@Edgar - Thanks for your response. I was looking for exactly what you have mentioned. I had almost same opinion about Strus2 vs Spring MVC. I liked Spring approach but wanted to get more thoughts, your answers certainly will helps me make better decisions. I did not mark it as accepted answer yet since I want to get more opinion. I wanted to ask about Liferay Service Builder in a separate thread since it was more of a code generation approach and I was thinking about comparing it with AndroMDA. Let me post another question and we can discuss that aspect in a separate thread. –  Kzvi Feb 25 '11 at 17:53
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@Quaternion: well we are talking about portlet development here, take a look at this liferay.com/community/forums/-/message_boards/message/378595 and you'll see the strength of struts2 support for portlet specification and portlet containers. It is obviously better use Struts1 and struts-portlet-bridge and better stay off struts2.. –  Sloin Feb 25 '11 at 19:17

It's Really depend on your requirements, since liferay MVCPortlet are just simple sub-classes of the javax.portlet.GenericPortlet, i dont think it's a fair comparison between web framework such as Strut 2 or Spring MVC.

I suggest using Spring MVC or Struts 2 for 168 & 268 JSR portlet if you want cross portlet-container portability or if you have more complex presentation requirements, you should find a list of the pro and cons of the two framework everywhere .

If you requirement are very simple then go with liferay MVCPortlet or even the JSPPortlet.

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Thanks for your quick reply.If I understood it right, Using a good Framework would be almost same advantageous in long run as it is in case of a servlet world? –  Kzvi Feb 24 '11 at 22:32
    
Yes, i think you can see it that way, i use Spring MVC and i don't really know about strut2 portlet.But, I know liferay use plain old Strut 1 portlet internally, if you except to do a lot of liferay customization maybe you could take a look at it. –  Chuck Mah Feb 25 '11 at 14:04

I have used 2) and 3) but not 1) - I'm not a fan of Struts.

Spring MVC gives you the power of Spring and plugs seamlessly into a Spring back-end as well as allowing the ability to wire to the Liferay Spring services. Provided you use MVC correctly and separate Controller concerns into separate Action classes then this is an extremely scalable and flexible choice and works well when coupled with Liferay.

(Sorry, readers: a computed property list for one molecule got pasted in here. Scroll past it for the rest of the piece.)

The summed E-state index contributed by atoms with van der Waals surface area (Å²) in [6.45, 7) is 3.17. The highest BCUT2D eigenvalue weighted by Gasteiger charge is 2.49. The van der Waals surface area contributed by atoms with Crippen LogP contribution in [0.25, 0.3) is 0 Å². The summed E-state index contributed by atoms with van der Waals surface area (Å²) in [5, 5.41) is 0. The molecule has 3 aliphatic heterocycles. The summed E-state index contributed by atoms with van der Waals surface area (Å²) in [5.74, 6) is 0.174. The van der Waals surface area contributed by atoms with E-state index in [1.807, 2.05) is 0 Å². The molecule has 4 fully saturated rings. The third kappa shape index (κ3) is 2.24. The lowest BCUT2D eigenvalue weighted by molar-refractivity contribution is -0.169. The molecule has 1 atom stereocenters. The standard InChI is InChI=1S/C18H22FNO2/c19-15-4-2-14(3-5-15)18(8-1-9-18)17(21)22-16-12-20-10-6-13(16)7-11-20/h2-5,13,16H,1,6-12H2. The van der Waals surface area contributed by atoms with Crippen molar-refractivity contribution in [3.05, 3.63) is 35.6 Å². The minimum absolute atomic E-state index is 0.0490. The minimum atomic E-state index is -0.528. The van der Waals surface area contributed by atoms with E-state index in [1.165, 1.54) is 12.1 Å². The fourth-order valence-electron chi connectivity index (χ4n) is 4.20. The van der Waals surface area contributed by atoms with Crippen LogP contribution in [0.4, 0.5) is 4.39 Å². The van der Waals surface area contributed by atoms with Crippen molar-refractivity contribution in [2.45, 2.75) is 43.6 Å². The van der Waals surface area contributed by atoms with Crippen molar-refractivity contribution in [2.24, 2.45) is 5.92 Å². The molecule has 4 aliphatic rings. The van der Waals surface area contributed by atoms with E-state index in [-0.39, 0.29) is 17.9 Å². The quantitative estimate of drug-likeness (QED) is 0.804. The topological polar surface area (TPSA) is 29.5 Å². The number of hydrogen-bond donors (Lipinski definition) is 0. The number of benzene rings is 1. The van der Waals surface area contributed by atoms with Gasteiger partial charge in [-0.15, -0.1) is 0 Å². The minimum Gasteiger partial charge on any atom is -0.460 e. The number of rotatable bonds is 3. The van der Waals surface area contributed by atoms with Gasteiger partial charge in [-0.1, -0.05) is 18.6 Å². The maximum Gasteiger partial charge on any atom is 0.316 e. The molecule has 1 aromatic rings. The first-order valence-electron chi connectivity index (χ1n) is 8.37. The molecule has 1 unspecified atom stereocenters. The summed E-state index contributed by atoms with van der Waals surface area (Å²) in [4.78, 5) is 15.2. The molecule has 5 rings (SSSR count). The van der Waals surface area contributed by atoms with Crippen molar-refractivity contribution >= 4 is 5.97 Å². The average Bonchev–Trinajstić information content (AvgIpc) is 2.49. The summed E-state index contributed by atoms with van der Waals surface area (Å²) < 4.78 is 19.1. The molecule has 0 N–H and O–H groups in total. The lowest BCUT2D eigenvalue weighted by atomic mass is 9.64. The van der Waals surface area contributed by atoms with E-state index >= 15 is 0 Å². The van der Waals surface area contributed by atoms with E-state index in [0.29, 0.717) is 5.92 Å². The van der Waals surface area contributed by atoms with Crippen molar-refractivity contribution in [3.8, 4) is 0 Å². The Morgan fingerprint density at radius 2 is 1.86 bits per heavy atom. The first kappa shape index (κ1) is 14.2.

Liferay's MVCPortlet provides much less in terms of flexibility but when used properly it is still highly scalable and a very useful choice. It also ties in to the Liferay IDE/Liferay Development Studio which provides benefits during development. If you have access to the Liferay Developer training then there is extensive coverage on Day 2.

Overall Spring has the greater benefits but also comes with the larger learning curve and greater risk of doing things incorrectly and hits you harder when done badly. Liferay's MVCPortlets done badly end up looking like vanilla portlets and as such is the lesser evil. Personally I use MVCPortlets for small tasks and Spring MVC for the larger ones.

In both cases 'doing it well' involves correct use of the framwork and annotations.

Liferay also supports Vaardin and have released the new Mail Portlet using it. I haven't used Vaardin but certainly plan on it and have heard good things so far.

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@Dave - Thanks for your inputs. It helps. –  Kzvi Mar 4 '11 at 0:12

From the ease-of-development point, I think the Vaadin is one of the best. The new Liferay IDE 1.2 already includes the Vaadin support making it very easy to start with it.

The same goes for application maintenance and APIs. With Vaadin the application code is simply Java code and that makes it easy to divide the work, and maintain the existing code (OOP benefits).

Already a good number of "add-ons" for Vaadin that demonstrate how the Java code can be "componentized" and development split across the organization(s).

Only downside comes from the fact that the Vaadin libraries are shared with all the Vaadin- portlets in a portal, which means they should use the same Vaadin version to keep the deployment easier.

Anyway, I'd say quite good match for your needs.